The UN itself was careful to point out that it was not observing or evaluating the election itself, but merely coordinating the efforts of observer groups from various countries through an ad hoc group called the JIOG.
Phnom Penh, 27 July, 1998
The time has now come to present the JIOG's assessment of Polling and Counting Procedures, based on the reports received from the JIOG's almost 500 International Observers in the field. A consolidated statement will be made at a later stage, when these Observers have been debriefed after their return to Phnom Penh and their full Reports have been thoroughly analyzed.
The JIOG believes that the atmosphere and procedures of Polling Day and Counting Day in the 1998 Election arranged by the Cambodians themselves, represent a major achievement and step forward compared with similar circumstances during the 1993 Cambodian Parliamentary Elections. The JIOG commends and applauds the National Election Committee and through it all Election workers in the country for impressive work done in a short period of time and under difficult circumstances. In addition, the JIOG wished to warmly praise the dedicated work of trained national observers, such as COMFREL, COFFEL and NICFEC, in connection with the election.
The reports received by the JIOG thus far have been, in the main, encouraging. The climate on Polling Day and Counting Day was peaceful and calm.
In general the polling achieved democratic standards and on the day it appears that people felt able to vote without fear of reprisal. Except for the shameful attack Sunday morning in Anlong Veng, with deplorable loss of human lives, no serious cases of violence have been reported nor, at this stage, any serious irregularities that could have a significant effect on the integrity of the voting process. The very high number of registered voters who turned up at Polling Stations to cast their ballot has yet again given a clear signal to Cambodian leaders and the International Community alike that the Cambodian people are embracing democracy and are determined to decide their own political future.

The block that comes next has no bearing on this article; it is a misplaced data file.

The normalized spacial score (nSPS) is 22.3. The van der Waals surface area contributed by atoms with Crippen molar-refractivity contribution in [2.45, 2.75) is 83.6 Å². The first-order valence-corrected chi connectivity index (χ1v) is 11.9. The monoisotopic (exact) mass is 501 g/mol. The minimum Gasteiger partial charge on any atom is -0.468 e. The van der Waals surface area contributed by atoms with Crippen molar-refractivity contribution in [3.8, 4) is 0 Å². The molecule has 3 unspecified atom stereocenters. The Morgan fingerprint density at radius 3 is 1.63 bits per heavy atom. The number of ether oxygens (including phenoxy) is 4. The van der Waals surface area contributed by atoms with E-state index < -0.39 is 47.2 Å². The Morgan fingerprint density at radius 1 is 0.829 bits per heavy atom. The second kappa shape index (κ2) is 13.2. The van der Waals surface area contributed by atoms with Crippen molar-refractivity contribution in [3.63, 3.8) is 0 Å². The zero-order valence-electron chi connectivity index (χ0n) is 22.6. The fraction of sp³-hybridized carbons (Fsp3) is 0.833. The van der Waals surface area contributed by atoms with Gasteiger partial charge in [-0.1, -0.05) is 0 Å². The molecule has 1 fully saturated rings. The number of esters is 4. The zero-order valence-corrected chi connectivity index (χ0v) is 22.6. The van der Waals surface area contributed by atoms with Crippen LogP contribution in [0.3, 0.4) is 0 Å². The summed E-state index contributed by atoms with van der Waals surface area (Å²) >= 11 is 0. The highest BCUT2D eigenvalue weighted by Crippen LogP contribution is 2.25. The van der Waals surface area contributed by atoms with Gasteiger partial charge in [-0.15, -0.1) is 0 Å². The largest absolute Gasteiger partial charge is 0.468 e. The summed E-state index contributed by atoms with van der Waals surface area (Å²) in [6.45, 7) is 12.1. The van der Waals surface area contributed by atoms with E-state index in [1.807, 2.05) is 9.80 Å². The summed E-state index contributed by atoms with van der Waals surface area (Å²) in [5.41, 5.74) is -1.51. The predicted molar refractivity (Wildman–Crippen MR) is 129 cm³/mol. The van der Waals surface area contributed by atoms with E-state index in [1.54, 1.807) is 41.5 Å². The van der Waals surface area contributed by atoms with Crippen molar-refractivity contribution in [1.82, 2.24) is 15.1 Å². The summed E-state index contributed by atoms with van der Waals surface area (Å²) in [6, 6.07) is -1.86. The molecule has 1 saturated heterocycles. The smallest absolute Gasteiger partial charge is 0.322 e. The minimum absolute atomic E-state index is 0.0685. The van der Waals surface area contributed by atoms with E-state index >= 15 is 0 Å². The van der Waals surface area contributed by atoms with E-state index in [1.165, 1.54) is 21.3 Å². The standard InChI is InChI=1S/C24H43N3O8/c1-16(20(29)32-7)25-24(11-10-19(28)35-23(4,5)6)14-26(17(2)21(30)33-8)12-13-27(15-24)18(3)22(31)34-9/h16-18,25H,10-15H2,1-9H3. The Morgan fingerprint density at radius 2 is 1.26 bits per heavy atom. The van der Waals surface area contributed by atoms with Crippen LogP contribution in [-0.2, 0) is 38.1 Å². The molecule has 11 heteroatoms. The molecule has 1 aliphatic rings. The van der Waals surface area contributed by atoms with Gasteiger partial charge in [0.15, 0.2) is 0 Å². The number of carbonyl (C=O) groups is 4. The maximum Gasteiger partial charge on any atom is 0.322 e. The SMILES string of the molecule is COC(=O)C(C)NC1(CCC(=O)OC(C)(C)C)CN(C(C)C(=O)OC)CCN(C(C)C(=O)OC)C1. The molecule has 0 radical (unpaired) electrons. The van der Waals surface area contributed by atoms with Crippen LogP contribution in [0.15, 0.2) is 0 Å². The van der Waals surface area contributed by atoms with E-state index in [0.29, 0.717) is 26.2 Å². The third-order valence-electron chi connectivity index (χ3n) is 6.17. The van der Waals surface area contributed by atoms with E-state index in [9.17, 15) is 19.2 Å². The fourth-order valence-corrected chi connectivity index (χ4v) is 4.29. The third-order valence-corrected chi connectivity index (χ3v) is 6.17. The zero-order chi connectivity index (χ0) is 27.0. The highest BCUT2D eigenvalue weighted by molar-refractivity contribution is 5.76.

Against this background, it is the impression of the JIOG that what could be observed by us on Polling Day and Counting Day was a process which was free and fair to an extent that enables it to reflect, in a credible way, the will of the Cambodian people. In the end efforts to intimidate sections of the Cambodian population appear not to have significantly influenced the conduct or the climate of polling day itself.
The JIOG will continue to observe the Electoral Process in the most thorough way possible. We would like to underline again that respect for the principles of Human Rights must be observed in that process, and that no violations of those principles can be acceptable to the International Community.
The JIOG believes that all parties should accept and honor the results of the election without any attempt to undermine the original outcome.
The JIOG would also like to underline, that its final conclusions on the Electoral Process will be subject to full acceptance of the voters' verdict through appropriate conduct in the post-election period by all parties and subject to the vote tabulation and complaints and appeals processes being carried out satisfactorily. If the results are respected in this way, the 1998 Parliamentary Elections will mark a major step forward in this country's democratic development.
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